10 Things About Britain’s Houses That Americans Will Never Understand        

Daily Feed is the home of social first news and entertainment. From celebrity gossip to nostalgia, our unique content is guaranteed to intrigue and inform. If you enjoy the following article please share with your family and friends.

American people seem to just love the British: our humour, our accents, our general awkwardness. As Britons, we kind of just feel a bit like sort of kinda… Let’s not beat around the bush. American’s are very different to us. They are loud, confident and they love a bit of drama. Whilst this isn’t necessarily a bad thing, it just means us conservative (with a lower-case c) British people are slightly wary of them.

We know we have a pretty different sense of humour, but have you ever thought of the other differences between British and American lives?

Well, we have! We have put together a list of things that American people just can’t get their head around… British homes. From the average no gardened terrace to the pretty normal concept of a downstairs toilet, here are 10 features in a typical British home which Americans will never quite understand.

1. Are you serious? Is it a trap?

Yes, its true. You actually have to pull the string to turn off the light. Isn’t it incredible, a miracle perhaps? Have a go yourself, but prepare to be blown away.

View image on Twitter

2. Is this a weapon?

Ah, the British plug. The most damaging of all the weapons available in the UK. You’ve never experienced true pain if you haven’t stepped, bare foot on one of these bad boys. Ouch!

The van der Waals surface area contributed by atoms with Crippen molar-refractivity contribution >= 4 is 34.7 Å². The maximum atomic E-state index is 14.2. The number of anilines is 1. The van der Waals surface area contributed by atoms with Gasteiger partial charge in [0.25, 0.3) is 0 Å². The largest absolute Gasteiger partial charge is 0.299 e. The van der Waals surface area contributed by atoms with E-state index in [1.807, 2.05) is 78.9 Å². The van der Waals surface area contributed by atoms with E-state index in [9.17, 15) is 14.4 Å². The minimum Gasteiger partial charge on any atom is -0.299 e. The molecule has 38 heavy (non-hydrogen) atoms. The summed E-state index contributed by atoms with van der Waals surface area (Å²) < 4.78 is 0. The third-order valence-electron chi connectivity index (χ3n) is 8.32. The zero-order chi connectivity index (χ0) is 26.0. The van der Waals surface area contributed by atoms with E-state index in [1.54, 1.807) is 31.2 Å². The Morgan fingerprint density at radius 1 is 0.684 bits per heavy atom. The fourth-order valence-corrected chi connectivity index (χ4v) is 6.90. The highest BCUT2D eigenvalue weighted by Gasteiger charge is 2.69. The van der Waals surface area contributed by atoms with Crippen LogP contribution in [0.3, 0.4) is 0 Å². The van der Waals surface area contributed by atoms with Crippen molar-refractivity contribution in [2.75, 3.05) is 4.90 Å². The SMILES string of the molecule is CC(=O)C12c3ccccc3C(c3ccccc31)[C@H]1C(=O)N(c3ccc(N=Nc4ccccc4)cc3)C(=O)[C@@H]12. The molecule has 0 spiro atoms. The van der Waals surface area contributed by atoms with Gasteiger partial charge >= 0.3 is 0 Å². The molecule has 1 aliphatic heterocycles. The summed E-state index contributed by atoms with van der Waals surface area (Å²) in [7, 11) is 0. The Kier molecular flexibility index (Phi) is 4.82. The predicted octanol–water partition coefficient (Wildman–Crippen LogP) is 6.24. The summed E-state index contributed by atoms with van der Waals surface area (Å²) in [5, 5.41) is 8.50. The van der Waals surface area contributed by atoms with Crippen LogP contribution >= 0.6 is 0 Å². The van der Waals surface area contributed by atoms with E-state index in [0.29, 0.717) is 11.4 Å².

3. Two different taps?

Hot water taps are the devil. But cold water taps are even worse. This must be why most British men don’t wash their hands. Either prepare to be scolded to death by the individual hot tap or frozen to death by the Baltic cold one. Either way, you’ll learn to wash as quickly as possible!
Nothing wakes you up more in the morning than darting your hands between a stream of scorching water and then freezing water.

4. British Neighbourhood Vs…

American neighbourhood

You’d think that because British people prefer to live an isolated life, avoiding any eye contact with any sort of neighbour and the Americans love to socialise, then the houses would reflect this. But no, Britain simply does not have the space! The British terraced house is an alien concept to the Americans, who are spoiled with luxury sized mansions and large green gardens! Lucky things!

5. Just what is a bathroom anyway?

When a British woman says ‘can I use your toilet?’, she means, ‘can I use your toilet?’ American’s like to be a bit more ambiguous, they say ‘can I use your bathroom?’ They could mean ‘can I use your toilet?’ But they might also want to use your sink, mirror, shower or bath.
View image on Twitter

6. Is your home a house, apartment or flat?

Just what is the difference between an apartment or a flat? We don’t even know!
Some estate agents use the word "apartment" in advertisements to try and make a property seem more fancy, which usually means it's a shithole.

7. Radiator Guide

Ever had one of these viscous animals in your home? You thought the hot tap was hot. Try leaning up against one of these burn boxes.
Why is it gurgling? And now it's banging? And why are some parts scorching and others are still cold?

8. Letter box

We don’t have those perfect little mail boxes we see in films. Letters and general junk mail is stuffed through our letter boxes which are part of the front door. It really is a very weird affair.
Our letters are just stuffed through a small slot in our door and left to their own devices.

9. Air Con is just not a thing

Most Britons will have air con in their car. 9 out of 10 of these will have never switched it on before. It’s ALWAYS freezing here. But there’s one day a year where temperatures reach a scorching 22 degrees and the UK curses its houses for not being equipped with the latest air con tools.
However, on that one hot day, boy do we lament our lack of air conditioning.

10. Cellar-less

Unlike in the American films, we don’t us our cellars to store wine. Most of us don’t actually have a cellar!
Probably not a good thing in the event of a nuclear war, but at least there are fewer spooky places for ghosts to haunt in our homes.
Next Post